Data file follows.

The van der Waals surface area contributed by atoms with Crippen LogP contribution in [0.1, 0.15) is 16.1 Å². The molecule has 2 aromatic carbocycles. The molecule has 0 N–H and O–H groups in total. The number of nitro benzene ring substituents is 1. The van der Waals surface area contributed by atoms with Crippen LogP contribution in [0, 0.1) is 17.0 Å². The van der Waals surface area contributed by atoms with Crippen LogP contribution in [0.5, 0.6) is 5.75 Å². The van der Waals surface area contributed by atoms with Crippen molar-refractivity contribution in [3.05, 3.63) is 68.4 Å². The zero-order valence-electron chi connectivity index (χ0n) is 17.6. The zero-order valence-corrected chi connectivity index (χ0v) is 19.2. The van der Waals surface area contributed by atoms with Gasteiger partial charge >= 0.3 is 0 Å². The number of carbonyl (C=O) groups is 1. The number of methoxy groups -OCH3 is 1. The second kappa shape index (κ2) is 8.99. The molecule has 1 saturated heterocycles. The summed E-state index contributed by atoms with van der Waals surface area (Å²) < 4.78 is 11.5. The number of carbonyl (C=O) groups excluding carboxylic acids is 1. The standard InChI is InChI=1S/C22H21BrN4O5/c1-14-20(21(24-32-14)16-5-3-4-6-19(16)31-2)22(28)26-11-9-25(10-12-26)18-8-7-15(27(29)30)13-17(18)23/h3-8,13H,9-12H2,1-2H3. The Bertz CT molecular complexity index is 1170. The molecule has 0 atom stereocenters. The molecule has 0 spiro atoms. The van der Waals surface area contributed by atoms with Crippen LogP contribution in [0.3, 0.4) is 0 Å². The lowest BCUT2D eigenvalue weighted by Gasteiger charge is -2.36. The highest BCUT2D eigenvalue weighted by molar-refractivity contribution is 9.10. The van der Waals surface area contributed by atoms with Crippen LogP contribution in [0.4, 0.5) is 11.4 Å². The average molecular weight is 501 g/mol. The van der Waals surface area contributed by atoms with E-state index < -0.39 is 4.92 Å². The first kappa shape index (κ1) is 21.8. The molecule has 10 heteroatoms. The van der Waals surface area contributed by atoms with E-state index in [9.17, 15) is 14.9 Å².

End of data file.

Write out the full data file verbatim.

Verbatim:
The van der Waals surface area contributed by atoms with Crippen LogP contribution in [0.1, 0.15) is 16.1 Å². The molecule has 2 aromatic carbocycles. The molecule has 0 N–H and O–H groups in total. The number of nitro benzene ring substituents is 1. The van der Waals surface area contributed by atoms with Crippen LogP contribution in [0, 0.1) is 17.0 Å². The van der Waals surface area contributed by atoms with Crippen LogP contribution in [0.5, 0.6) is 5.75 Å². The van der Waals surface area contributed by atoms with Crippen molar-refractivity contribution in [3.05, 3.63) is 68.4 Å². The zero-order valence-electron chi connectivity index (χ0n) is 17.6. The zero-order valence-corrected chi connectivity index (χ0v) is 19.2. The van der Waals surface area contributed by atoms with Gasteiger partial charge >= 0.3 is 0 Å². The number of carbonyl (C=O) groups is 1. The number of methoxy groups -OCH3 is 1. The second kappa shape index (κ2) is 8.99. The molecule has 1 saturated heterocycles. The summed E-state index contributed by atoms with van der Waals surface area (Å²) < 4.78 is 11.5. The number of carbonyl (C=O) groups excluding carboxylic acids is 1. The standard InChI is InChI=1S/C22H21BrN4O5/c1-14-20(21(24-32-14)16-5-3-4-6-19(16)31-2)22(28)26-11-9-25(10-12-26)18-8-7-15(27(29)30)13-17(18)23/h3-8,13H,9-12H2,1-2H3. The Bertz CT molecular complexity index is 1170. The molecule has 0 atom stereocenters. The molecule has 0 spiro atoms. The van der Waals surface area contributed by atoms with Crippen LogP contribution in [0.3, 0.4) is 0 Å². The lowest BCUT2D eigenvalue weighted by Gasteiger charge is -2.36. The highest BCUT2D eigenvalue weighted by molar-refractivity contribution is 9.10. The van der Waals surface area contributed by atoms with Crippen LogP contribution in [0.4, 0.5) is 11.4 Å². The average molecular weight is 501 g/mol. The van der Waals surface area contributed by atoms with E-state index < -0.39 is 4.92 Å². The first kappa shape index (κ1) is 21.8. The molecule has 10 heteroatoms. The van der Waals surface area contributed by atoms with E-state index in [9.17, 15) is 14.9 Å².